Access

You are not currently logged in.

Access your personal account or get JSTOR access through your library or other institution:

login

Log in to your personal account or through your institution.

If you need an accessible version of this item please contact JSTOR User Support

Case-Control Study of Diet and Other Risk Factors for Gastric Cancer in Hawaii (United States)

Abraham M. Y. Nomura, Jean H. Hankin, Laurence N. Kolonel, Lynne R. Wilkens, Marc T. Goodman and Grant N. Stemmermann
Cancer Causes & Control
Vol. 14, No. 6 (Aug., 2003), pp. 547-558
Published by: Springer
Stable URL: http://www.jstor.org/stable/3553539
Page Count: 12
  • Get Access
  • Download ($43.95)
  • Cite this Item
If you need an accessible version of this item please contact JSTOR User Support
Case-Control Study of Diet and Other Risk Factors for Gastric Cancer in Hawaii (United States)
Preview not available

Abstract

Objective: To investigate the association of diet and other factors with gastric adenocarcinoma of the distal stomach. Methods: Three hundred cases and 446 population-based controls were interviewed with a quantitative, food frequency questionnaire, which listed over 250 foods. The questionnaire also included information on smoking history, alcohol intake, education, medical history, medication use, and a family history of cancer. Results: Cigarette smoking, family history of gastric cancer and personal history of gastric ulcer were positively associated with gastric cancer, while education and past use of non-steroidal anti-inflammatory drugs were inversely related to risk. The consumption of all vegetables, mainly dark green, light green, and yellow vegetables, reduced risk. Many of these vegetables contain β-carotene, vitamin C, vitamin E or folate, which were also inversely related to gastric cancer risk. When these nutrients were analyzed simultaneously, the inverse association was mainly with β-carotene. The intake of processed meats and bacon was positively associated with gastric cancer risk, but primarily in men. When we simultaneously adjusted these meats for the intake of the different vegetables, the association was no longer significant. Conclusions: These findings provide additional support that the consumption of dark green and yellow vegetables are protective against adenocarcinoma of the distal stomach.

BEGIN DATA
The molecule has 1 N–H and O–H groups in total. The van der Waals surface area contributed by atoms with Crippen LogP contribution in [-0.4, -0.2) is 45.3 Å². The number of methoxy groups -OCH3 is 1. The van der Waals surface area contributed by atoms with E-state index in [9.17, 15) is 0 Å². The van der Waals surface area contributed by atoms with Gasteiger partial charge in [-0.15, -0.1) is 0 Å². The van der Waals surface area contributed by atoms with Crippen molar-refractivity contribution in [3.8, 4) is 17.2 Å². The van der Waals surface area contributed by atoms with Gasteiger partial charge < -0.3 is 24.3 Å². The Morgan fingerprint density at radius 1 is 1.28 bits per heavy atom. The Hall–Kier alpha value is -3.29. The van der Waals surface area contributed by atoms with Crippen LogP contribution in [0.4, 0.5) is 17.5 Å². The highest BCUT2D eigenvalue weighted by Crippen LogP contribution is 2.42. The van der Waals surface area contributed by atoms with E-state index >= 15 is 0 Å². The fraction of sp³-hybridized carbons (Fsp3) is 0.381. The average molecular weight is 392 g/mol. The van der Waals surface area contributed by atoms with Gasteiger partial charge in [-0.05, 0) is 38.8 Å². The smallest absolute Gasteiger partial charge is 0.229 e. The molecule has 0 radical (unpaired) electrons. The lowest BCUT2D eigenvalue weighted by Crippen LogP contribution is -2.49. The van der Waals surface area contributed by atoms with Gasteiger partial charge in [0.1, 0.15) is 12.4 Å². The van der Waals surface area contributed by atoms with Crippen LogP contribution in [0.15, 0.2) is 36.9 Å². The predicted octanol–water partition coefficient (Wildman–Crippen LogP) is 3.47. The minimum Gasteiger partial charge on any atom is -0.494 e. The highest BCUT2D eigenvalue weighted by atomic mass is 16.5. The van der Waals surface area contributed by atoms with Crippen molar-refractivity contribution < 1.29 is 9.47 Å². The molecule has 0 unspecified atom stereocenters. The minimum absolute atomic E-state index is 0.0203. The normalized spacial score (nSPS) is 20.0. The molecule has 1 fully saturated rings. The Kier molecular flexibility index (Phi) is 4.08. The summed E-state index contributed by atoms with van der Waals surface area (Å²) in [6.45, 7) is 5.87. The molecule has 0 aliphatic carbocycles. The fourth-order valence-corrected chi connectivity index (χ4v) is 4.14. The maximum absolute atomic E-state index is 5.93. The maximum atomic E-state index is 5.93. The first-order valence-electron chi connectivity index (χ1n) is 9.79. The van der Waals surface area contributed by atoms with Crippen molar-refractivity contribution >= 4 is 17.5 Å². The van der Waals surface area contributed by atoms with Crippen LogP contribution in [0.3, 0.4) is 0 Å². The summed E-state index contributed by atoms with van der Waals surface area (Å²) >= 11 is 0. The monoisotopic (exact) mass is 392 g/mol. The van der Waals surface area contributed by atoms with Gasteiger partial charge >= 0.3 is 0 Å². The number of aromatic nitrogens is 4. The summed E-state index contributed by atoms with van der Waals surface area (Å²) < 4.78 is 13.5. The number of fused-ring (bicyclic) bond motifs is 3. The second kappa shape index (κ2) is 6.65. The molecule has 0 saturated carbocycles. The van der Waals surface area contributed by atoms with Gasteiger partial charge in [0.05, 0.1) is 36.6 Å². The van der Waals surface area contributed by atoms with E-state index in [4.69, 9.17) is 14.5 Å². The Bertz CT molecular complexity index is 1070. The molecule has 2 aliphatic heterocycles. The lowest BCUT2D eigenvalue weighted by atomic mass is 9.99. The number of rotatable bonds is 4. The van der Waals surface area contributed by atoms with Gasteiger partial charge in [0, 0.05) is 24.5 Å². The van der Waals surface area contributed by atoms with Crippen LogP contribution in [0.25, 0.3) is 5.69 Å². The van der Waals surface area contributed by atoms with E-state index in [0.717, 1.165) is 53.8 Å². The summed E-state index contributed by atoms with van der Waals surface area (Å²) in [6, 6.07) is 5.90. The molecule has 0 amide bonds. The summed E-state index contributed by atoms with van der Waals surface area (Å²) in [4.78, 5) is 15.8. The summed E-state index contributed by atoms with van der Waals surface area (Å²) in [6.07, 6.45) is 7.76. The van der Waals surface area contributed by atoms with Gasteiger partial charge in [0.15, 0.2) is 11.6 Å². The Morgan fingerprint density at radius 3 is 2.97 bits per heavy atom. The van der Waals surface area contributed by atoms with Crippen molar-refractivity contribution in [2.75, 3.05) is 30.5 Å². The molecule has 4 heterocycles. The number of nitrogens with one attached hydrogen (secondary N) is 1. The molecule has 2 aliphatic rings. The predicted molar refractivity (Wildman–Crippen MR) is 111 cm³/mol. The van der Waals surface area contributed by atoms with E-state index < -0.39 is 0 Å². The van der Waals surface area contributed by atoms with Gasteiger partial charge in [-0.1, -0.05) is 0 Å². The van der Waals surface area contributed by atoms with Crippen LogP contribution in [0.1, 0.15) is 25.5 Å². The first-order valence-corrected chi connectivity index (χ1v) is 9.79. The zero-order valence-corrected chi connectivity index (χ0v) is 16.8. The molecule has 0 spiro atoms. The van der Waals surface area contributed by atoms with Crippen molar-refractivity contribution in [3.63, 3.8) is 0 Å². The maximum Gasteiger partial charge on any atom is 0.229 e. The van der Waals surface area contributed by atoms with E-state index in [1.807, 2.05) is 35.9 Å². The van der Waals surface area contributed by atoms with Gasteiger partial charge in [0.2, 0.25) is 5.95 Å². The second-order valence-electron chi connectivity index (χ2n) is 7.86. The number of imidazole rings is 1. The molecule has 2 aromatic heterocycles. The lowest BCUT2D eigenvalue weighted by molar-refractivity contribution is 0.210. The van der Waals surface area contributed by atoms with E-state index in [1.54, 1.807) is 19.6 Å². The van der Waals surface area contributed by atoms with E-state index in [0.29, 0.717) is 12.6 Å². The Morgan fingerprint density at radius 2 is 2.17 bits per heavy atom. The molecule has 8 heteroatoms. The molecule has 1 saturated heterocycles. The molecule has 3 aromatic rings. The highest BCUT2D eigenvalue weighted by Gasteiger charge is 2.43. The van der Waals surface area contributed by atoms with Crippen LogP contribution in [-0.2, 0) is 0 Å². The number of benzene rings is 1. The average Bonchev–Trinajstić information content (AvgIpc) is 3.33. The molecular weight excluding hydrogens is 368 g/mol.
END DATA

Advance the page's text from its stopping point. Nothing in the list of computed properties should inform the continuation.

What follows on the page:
Page Thumbnails

  • Thumbnail: Page 
547
    547
  • Thumbnail: Page 
548
    548
  • Thumbnail: Page 
549
    549
  • Thumbnail: Page 
550
    550
  • Thumbnail: Page 
551
    551
  • Thumbnail: Page 
552
    552
  • Thumbnail: Page 
553
    553
  • Thumbnail: Page 
554
    554
  • Thumbnail: Page 
555
    555
  • Thumbnail: Page 
556
    556
  • Thumbnail: Page 
557
    557
  • Thumbnail: Page 
558
    558